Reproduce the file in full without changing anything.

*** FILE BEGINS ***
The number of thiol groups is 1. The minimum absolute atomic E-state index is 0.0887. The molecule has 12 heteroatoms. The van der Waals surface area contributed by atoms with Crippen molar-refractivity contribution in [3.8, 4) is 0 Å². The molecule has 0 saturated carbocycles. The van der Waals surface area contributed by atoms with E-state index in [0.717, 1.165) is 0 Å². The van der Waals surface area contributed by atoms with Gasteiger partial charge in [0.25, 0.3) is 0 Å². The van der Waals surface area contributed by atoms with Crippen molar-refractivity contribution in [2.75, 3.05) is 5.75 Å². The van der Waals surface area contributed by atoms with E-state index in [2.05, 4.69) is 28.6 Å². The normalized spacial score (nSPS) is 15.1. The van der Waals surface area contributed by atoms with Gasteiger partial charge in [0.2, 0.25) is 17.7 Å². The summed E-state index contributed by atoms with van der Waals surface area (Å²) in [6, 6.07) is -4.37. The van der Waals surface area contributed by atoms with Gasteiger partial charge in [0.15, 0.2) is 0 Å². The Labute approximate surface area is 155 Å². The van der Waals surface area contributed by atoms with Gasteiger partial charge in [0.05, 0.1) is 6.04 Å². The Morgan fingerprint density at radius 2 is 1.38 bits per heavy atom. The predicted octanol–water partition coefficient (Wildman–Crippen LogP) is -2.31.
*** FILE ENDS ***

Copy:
The number of thiol groups is 1. The minimum absolute atomic E-state index is 0.0887. The molecule has 12 heteroatoms. The van der Waals surface area contributed by atoms with Crippen molar-refractivity contribution in [3.8, 4) is 0 Å². The molecule has 0 saturated carbocycles. The van der Waals surface area contributed by atoms with E-state index in [0.717, 1.165) is 0 Å². The van der Waals surface area contributed by atoms with Gasteiger partial charge in [0.25, 0.3) is 0 Å². The van der Waals surface area contributed by atoms with Crippen molar-refractivity contribution in [2.75, 3.05) is 5.75 Å². The van der Waals surface area contributed by atoms with E-state index in [2.05, 4.69) is 28.6 Å². The normalized spacial score (nSPS) is 15.1. The van der Waals surface area contributed by atoms with Gasteiger partial charge in [0.2, 0.25) is 17.7 Å². The summed E-state index contributed by atoms with van der Waals surface area (Å²) in [6, 6.07) is -4.37. The van der Waals surface area contributed by atoms with Gasteiger partial charge in [0.15, 0.2) is 0 Å². The Labute approximate surface area is 155 Å². The van der Waals surface area contributed by atoms with Gasteiger partial charge in [0.05, 0.1) is 6.04 Å². The Morgan fingerprint density at radius 2 is 1.38 bits per heavy atom. The predicted octanol–water partition coefficient (Wildman–Crippen LogP) is -2.31.